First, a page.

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A quadriplegic woman flew a jet with her mind

The future is now.


Mike Wehner


Posted on Mar 4, 2015   Updated on May 29, 2021, 9:36 am CDT

Jan Scheuermann is a 55-year-old mother of two who has lost the use of her arms and legs to disease. If that sounds like a challenging hand to be dealt, imagine being asked to pilot an F-35 fighter jet on top of it. A DARPA project allowed her to do just that, controlling the complex systems of one of the government’s most powerful weapons of war with nothing but her mind.

In early 2012, a pair of electrode units were implanted into Scheuermann’s brain and positioned in the exact spots that control arm and hand movement. When the brain fires signals at the electrodes, the readings revealed what patterns corresponded to specific physical movements. For example, when Scheuermann imagined raising her arm, whatever neurons fired during that sequence could be used to duplicate the desired movement on something like a robotic arm, effectively giving the computer the ability to read her mind.

After much testing and work with the University of Pittsburgh School of Medicine, a total of 10 arm and hand motions were captured and duplicated via a mechanical arm. This was a massive breakthrough in the field of rehabilitation and robotics, but Scheuermann’s journey didn’t stop there.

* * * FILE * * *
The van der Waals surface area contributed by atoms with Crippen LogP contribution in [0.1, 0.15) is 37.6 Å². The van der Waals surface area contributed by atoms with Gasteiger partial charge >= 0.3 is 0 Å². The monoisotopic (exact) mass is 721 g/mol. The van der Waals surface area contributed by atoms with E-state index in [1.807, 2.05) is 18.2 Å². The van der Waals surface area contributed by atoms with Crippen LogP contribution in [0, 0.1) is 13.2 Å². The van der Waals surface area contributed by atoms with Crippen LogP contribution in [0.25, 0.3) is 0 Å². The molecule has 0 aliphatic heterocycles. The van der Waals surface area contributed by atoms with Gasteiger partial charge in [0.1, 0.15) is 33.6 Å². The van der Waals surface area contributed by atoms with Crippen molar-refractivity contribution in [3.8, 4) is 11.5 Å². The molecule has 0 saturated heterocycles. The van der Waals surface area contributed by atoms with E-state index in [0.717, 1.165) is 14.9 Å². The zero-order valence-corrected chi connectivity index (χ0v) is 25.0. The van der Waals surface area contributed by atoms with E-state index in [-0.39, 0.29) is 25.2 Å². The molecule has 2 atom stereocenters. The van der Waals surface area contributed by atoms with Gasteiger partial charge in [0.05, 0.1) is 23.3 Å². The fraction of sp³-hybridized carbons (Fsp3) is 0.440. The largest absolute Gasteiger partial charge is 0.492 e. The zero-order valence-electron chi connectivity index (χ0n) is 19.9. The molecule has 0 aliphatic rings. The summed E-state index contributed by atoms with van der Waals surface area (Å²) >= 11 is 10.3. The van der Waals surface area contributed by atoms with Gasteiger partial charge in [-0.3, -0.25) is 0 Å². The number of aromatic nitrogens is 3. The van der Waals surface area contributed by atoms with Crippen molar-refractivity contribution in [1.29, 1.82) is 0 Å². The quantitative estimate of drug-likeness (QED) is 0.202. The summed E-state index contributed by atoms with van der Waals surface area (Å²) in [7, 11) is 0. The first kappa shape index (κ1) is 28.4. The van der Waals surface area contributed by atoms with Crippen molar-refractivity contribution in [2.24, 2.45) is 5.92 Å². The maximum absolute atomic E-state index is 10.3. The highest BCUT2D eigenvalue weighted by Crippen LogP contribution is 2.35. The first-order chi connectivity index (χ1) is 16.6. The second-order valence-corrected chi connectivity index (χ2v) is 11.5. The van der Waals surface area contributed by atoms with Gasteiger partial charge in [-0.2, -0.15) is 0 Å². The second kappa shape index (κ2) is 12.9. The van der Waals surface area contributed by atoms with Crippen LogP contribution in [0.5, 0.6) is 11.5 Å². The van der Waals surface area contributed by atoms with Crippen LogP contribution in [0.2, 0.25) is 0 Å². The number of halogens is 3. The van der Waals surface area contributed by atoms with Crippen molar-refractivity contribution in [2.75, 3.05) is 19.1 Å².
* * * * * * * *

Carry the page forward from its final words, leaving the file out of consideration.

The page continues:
DARPA—the Defense Advanced Research Projects Agency of the U.S. government—decided to push the mind-controlled machine concept to the next level. They wanted her to fly an F-35 fighter jet simulator, but simply having her control a robot hand in the cockpit wasn’t enough. Instead, the team taught her to use her brain to directly control the plane’s movements, removing physical input entirely and essentially giving the virtual plane a human brain.

“Instead of thinking about controlling a joystick, which is what our ace pilots do when they’re driving this thing, Jan’s thinking about controlling the airplane directly,” notes DARPA director Arati Prabhakar. “For someone who’s never flown—she’s not a pilot in real life—she’s flying that simulator directly from her neural signaling.”

Connecting a weapon of war directly with the human mind is something straight out of the Twilight Zone, but as creepy as it may seem at first, it represents a future where quadriplegics like Scheuermann can eliminate the barriers put in place by their unfortunate circumstances. 

H/T Defense Tech | Photo via U.S. Navy/Flickr (CC BY SA 2.0)

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*First Published: Mar 4, 2015, 4:23 pm CST